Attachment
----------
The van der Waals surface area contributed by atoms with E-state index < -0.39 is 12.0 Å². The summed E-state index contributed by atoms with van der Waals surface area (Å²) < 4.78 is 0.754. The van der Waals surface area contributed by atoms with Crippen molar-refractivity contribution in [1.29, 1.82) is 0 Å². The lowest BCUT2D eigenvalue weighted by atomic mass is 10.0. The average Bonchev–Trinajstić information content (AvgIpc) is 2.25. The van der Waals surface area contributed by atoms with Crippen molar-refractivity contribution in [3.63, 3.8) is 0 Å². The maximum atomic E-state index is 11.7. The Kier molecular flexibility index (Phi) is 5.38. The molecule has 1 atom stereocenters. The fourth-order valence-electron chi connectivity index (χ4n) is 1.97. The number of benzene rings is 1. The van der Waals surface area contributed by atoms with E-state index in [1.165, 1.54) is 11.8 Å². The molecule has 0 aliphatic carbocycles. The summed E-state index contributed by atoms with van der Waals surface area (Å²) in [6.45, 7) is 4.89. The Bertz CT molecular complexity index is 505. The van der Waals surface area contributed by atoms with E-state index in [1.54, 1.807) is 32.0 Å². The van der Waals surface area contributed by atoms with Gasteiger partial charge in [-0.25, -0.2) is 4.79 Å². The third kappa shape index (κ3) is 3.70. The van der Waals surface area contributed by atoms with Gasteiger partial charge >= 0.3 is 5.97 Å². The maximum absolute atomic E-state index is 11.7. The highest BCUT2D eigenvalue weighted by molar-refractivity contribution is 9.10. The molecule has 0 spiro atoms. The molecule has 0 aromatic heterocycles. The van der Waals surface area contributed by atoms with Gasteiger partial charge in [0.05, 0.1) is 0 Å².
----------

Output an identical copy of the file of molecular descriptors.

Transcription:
The van der Waals surface area contributed by atoms with E-state index < -0.39 is 12.0 Å². The summed E-state index contributed by atoms with van der Waals surface area (Å²) < 4.78 is 0.754. The van der Waals surface area contributed by atoms with Crippen molar-refractivity contribution in [1.29, 1.82) is 0 Å². The lowest BCUT2D eigenvalue weighted by atomic mass is 10.0. The average Bonchev–Trinajstić information content (AvgIpc) is 2.25. The van der Waals surface area contributed by atoms with Crippen molar-refractivity contribution in [3.63, 3.8) is 0 Å². The maximum atomic E-state index is 11.7. The Kier molecular flexibility index (Phi) is 5.38. The molecule has 1 atom stereocenters. The fourth-order valence-electron chi connectivity index (χ4n) is 1.97. The number of benzene rings is 1. The van der Waals surface area contributed by atoms with E-state index in [1.165, 1.54) is 11.8 Å². The molecule has 0 aliphatic carbocycles. The summed E-state index contributed by atoms with van der Waals surface area (Å²) in [6.45, 7) is 4.89. The Bertz CT molecular complexity index is 505. The van der Waals surface area contributed by atoms with E-state index in [1.54, 1.807) is 32.0 Å². The van der Waals surface area contributed by atoms with Gasteiger partial charge in [-0.25, -0.2) is 4.79 Å². The third kappa shape index (κ3) is 3.70. The van der Waals surface area contributed by atoms with Gasteiger partial charge >= 0.3 is 5.97 Å². The maximum absolute atomic E-state index is 11.7. The highest BCUT2D eigenvalue weighted by molar-refractivity contribution is 9.10. The molecule has 0 spiro atoms. The molecule has 0 aromatic heterocycles. The van der Waals surface area contributed by atoms with Gasteiger partial charge in [0.05, 0.1) is 0 Å².